New York, NY - A recent study conducted by Ipsos Marketing, Consumer Goods shows that global consumers care about the state of the natural world but still relish the conveniences of the modern world. Many are taking the environment into account in their daily behaviors and purchasing decisions, but are weighing the impact on convenience as well.
"This data suggests that most consumers want to do their part in protecting the environment, but on their own terms," says Amaury de Condй, Senior Vice President, Ipsos Marketing, Global Consumer Goods. "Consumers are more open to taking part in `green' activities that save them money and are simple and easy. However, they are less likely to be proactive about protecting the environment if it requires giving up major conveniences such as modern appliances or even minor conveniences such as individual-size food packages and plastic bags."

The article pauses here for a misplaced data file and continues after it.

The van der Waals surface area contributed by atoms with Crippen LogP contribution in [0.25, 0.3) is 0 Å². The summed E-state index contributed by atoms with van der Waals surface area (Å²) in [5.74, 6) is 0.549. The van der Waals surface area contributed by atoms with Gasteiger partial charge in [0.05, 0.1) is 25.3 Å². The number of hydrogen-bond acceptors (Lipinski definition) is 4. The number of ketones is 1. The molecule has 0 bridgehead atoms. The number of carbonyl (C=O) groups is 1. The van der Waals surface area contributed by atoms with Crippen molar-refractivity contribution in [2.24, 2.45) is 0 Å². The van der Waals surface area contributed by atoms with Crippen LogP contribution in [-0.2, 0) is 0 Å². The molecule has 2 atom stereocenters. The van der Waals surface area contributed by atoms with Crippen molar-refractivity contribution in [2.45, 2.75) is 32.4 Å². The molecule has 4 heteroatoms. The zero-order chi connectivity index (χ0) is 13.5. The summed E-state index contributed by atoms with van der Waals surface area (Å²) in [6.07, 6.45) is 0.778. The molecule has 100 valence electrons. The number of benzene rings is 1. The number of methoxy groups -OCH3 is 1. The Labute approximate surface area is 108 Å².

Nearly all of the respondents in the global study were likely to take or continue to take actions in the next 6 months to protect the environment. Leading the way were behaviors such as reusing jars and containers (51%), buying products with recyclable packaging (50%), using dishcloths and sponges instead of paper towels (49%), and reducing usage of paper plates and plastic cups (48%) as well as single-serve plastic bottles (45%).
Yet, global consumers were least likely to curtail their usage of dishwashers, washing machines and dryers or cut back on their usage of individual-size packaging and plastic bags. And global consumers were also lukewarm to the ideas of buying less bulky packaging if it was less convenient to use, looking for alternatives to cleaning products that use toxic chemicals, and using economy-size packaging.